Religious slights are the buzz as India marks Republic Day
Followers of India's three main religions - Islam, Hinduism, and Sikhism - have balked loudly at cultural slights this week. There's a reason for it, and it's not all politics.
No one likes to have their religion slighted. This is especially true in India, where there are thousands of gods, and tensions are close to the surface when it comes to ill-considered comments about religion.Skip to next paragraph
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Last week, author Salman Rushdie canceled his much anticipated visit to India’s biggest literary festival because of reported threats of assassination. Many Muslims regard his 1988 novel, "Satanic Verses," to be blasphemous, and some Muslim clerics threatened massive protests if Mr. Rushdie showed up at the festival in Jaipur. A handful of authors attempted to read the book – which is banned in India – on Rushdie’s behalf in a form of protest, but organizers stopped them.
Just the day before, American late night talk show host Jay Leno managed to offend India’s Sikh community with a satirical sketch, involving the Sikh faith’s holiest shrine, the Golden Temple. In a video showing the homes of the GOP presidential candidates, Leno showed a photo of the Golden Temple, calling it “Mitt Romney’s summer home on Lake Winnipesaukee.”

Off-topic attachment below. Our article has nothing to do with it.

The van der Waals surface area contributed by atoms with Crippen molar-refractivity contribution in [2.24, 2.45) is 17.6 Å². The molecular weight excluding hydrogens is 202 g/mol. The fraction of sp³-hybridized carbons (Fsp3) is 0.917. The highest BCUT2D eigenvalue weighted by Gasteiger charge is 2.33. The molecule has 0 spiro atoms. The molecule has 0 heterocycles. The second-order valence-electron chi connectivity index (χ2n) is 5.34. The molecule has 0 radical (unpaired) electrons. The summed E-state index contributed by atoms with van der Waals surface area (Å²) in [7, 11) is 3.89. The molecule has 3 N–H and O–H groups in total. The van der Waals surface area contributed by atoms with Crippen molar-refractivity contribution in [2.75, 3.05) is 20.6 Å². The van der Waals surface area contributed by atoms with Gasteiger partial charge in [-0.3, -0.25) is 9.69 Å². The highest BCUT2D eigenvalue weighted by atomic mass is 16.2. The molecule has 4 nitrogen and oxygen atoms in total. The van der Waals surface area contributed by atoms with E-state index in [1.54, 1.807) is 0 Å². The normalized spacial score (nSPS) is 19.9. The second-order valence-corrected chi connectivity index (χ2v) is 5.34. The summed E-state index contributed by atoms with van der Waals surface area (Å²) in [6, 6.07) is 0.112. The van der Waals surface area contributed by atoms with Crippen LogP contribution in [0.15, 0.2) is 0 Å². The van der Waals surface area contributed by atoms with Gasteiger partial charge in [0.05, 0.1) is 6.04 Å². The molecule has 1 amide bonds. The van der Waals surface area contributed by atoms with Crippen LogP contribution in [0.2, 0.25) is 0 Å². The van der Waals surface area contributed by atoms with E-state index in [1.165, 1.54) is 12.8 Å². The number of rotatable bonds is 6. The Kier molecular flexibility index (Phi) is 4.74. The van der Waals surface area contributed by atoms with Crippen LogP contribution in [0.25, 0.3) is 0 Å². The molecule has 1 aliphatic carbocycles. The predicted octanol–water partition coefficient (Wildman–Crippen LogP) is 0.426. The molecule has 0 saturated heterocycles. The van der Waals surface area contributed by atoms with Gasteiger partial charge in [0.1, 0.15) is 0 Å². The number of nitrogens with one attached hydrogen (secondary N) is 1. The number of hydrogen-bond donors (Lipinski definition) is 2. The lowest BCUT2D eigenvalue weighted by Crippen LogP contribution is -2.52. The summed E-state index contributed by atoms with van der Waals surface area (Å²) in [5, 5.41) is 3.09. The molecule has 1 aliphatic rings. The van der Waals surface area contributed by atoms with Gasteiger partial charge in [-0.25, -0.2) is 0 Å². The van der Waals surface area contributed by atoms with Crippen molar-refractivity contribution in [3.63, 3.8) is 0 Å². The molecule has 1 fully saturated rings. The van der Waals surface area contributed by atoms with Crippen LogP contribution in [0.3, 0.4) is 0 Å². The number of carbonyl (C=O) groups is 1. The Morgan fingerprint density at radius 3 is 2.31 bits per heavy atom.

But that wasn’t all.
On Jan. 25, a Chicago-based sports commentator offended Hindus in his post-game description of a hockey match between the Chicago Blackhawks and the Nashville Predators. Sportscasters are famous for stretching metaphors to the breaking point, but the Chicago commentator was quoted by Indian websites as saying the Predators were “swallowing up space like some weird Hindu god."
The objection is to the word “weird,” which a Nevada-based Hindu community leader Rajan Zed – president of the Universal Society of Hindus – said was hurtful to the feelings of the world’s 1 billion Hindu people.
Offending all three of the main faiths of the world’s second largest country is quite a feat. In hockey games this is called a hat trick.
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What outsiders generally don't quite grasp about India is that sacredness is woven into almost every act of every day. Unlike post-religious societies, where Westerners may attend church once a week (or once a year), many Indians are constantly aware of their religious duties at work, at play, at meal times. I can't tell you how many times I've sat in the back of a taxi cab, in fear, as a Delhi taxi driver takes his hands off the wheel and puts them together in a sign of respect as he passes a holy shrine.